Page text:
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Europe’s recession deepened in the first quarter but the recovery is underway


Europe fell deeper into recession in the first three months of the year, but the region’s economy is already turning a corner and looks set to bounce back as coronavirus restrictions ease.

EU GDP contracted by 0.4% between January and March, compared with the previous quarter, statistics agency Eurostat said in a statement on Friday. The economy shrank 1.7% when compared with the same quarter in 2020.

The decline follows a contraction in the fourth quarter of last year, when governments reimposed lockdowns to respond to spikes in coronavirus cases and deaths. Many restrictions remained in place during the early months of 2021, weighing on the economy.

Europe is lagging the United States and United Kingdom in recovering from the pandemic because problems with the supply of vaccines have made it difficult for policymakers to plot clear paths out of lockdowns. Relatively smaller government stimulus packages and a heavy reliance on tourism have also been a drag on activity.

But the European economy is beginning to show signs of life and experts expect a strong rebound as the vaccine rollout accelerates and restrictions ease heading into summer.

According to an estimate from data provider IHS Markit, business activity in April across the 19 countries that use the euro grew at its fastest pace since last July. “A record expansion of manufacturing output was accompanied by a return to growth in the service sector for the first time since last August,” it said in a statement last week.

Unemployment declined slightly in March and consumption has responded strongly to the slightest easing of restrictions, which is a positive sign of what’s to come, said ING’s senior eurozone economist Bert Colijn. “Consumers seem eager to spend,” he wrote in a note on Friday. “Domestic demand is set for a strong rebound when economies reopen.”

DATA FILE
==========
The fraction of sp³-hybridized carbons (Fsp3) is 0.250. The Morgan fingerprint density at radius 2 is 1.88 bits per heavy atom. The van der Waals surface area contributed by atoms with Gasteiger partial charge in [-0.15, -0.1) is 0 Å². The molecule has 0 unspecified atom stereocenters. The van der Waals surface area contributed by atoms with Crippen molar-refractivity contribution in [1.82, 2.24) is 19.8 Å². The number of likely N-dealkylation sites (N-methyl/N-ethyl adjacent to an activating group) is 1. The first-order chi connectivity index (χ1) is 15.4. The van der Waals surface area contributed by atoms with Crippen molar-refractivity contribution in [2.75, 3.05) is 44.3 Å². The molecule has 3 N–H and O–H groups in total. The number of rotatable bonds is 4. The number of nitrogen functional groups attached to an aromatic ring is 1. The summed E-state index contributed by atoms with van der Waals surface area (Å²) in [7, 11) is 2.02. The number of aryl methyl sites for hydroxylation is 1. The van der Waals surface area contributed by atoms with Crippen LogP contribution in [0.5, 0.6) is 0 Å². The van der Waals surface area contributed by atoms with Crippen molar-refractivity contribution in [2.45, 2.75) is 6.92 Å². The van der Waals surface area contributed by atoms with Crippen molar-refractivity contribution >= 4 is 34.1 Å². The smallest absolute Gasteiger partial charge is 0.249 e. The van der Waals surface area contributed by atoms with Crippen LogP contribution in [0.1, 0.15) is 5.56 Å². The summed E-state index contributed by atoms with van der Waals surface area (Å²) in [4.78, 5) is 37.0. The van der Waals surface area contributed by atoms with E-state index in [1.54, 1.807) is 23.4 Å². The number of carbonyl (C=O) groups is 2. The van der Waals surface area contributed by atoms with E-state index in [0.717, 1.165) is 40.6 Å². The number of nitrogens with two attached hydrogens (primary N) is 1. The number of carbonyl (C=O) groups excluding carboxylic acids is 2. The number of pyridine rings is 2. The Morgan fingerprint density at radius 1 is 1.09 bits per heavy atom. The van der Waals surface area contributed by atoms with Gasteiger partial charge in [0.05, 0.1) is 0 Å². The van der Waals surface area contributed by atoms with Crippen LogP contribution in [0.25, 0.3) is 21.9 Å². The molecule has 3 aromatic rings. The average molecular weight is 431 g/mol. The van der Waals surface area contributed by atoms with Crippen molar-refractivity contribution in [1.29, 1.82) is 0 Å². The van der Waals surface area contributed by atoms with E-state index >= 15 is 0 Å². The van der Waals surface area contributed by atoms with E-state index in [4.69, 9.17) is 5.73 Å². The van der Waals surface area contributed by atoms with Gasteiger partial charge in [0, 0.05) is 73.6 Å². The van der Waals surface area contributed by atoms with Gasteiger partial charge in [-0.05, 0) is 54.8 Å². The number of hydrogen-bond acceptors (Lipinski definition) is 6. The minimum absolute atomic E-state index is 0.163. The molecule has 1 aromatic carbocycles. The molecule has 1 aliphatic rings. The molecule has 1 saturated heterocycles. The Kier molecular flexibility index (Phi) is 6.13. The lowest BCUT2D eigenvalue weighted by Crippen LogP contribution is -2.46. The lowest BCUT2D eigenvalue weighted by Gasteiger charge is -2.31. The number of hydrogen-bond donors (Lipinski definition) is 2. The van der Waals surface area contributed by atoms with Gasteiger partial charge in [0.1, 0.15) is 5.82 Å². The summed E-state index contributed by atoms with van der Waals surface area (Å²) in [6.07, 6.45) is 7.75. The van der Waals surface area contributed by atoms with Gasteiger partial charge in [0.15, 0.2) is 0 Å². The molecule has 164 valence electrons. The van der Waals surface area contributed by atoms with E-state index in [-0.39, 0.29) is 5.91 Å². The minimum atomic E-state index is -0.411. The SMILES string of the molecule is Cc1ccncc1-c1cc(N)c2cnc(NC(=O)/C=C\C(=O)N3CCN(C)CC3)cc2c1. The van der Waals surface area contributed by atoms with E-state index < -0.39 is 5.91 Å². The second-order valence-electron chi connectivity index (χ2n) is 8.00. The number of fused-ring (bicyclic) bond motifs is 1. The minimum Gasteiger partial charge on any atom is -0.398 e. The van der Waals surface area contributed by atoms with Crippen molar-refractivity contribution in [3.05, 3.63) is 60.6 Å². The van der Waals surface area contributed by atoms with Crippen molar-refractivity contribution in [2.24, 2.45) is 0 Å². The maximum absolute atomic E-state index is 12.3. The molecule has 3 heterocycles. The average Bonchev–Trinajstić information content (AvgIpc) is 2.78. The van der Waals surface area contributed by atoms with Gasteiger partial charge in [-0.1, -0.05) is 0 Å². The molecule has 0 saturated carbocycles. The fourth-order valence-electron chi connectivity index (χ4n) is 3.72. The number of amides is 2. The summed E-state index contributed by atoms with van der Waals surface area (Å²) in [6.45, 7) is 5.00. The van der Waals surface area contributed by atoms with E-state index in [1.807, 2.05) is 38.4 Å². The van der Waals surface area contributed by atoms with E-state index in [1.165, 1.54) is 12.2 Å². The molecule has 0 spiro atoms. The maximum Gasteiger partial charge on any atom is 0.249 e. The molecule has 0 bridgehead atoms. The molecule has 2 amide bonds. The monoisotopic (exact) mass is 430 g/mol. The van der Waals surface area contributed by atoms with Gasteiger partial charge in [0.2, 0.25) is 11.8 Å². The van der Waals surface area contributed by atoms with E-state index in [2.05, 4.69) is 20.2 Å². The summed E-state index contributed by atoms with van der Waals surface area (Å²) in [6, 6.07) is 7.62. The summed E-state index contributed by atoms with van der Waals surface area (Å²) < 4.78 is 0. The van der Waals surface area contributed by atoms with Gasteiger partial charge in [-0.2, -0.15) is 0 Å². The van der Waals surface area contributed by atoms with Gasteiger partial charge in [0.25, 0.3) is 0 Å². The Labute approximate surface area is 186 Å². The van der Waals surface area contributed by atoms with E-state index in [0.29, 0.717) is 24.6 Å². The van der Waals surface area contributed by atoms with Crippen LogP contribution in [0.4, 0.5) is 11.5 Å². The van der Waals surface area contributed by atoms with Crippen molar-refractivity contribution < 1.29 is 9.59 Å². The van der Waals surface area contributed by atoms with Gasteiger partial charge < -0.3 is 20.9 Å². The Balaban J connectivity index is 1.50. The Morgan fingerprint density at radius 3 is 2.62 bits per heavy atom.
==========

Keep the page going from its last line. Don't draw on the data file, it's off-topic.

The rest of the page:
The manufacturing sector has also roared back to life and is mostly being held back by supply constraints, Colijn added.

Strain on global supply chains has made it much more expensive to move goods around the world and contributed to shortages of critical parts. German carmakers, for example, are grappling with a global chip shortage, which is expected to affect production and sales numbers this year.

Germany’s GDP shrank 1.7% between January and March after expanding in the final three months of last year. The decline was driven by weak household spending due to Covid-19 restrictions, according to the country’s statistics office Destatis.

France’s GDP edged 0.4% higher in the first quarter, helped by increased business investment and a boost to household spending, the country’s statistics office Insee said.

“It looks like the fate of the eurozone economy is about to turn,” Colijn said. “While late out of the starting blocks, the eurozone is set for its start to the pandemic rebound.”

Commerzbank said on Friday that it expects the euro area economy to return to its pre-crisis level by the end of this year.

Article Topic Follows: Business

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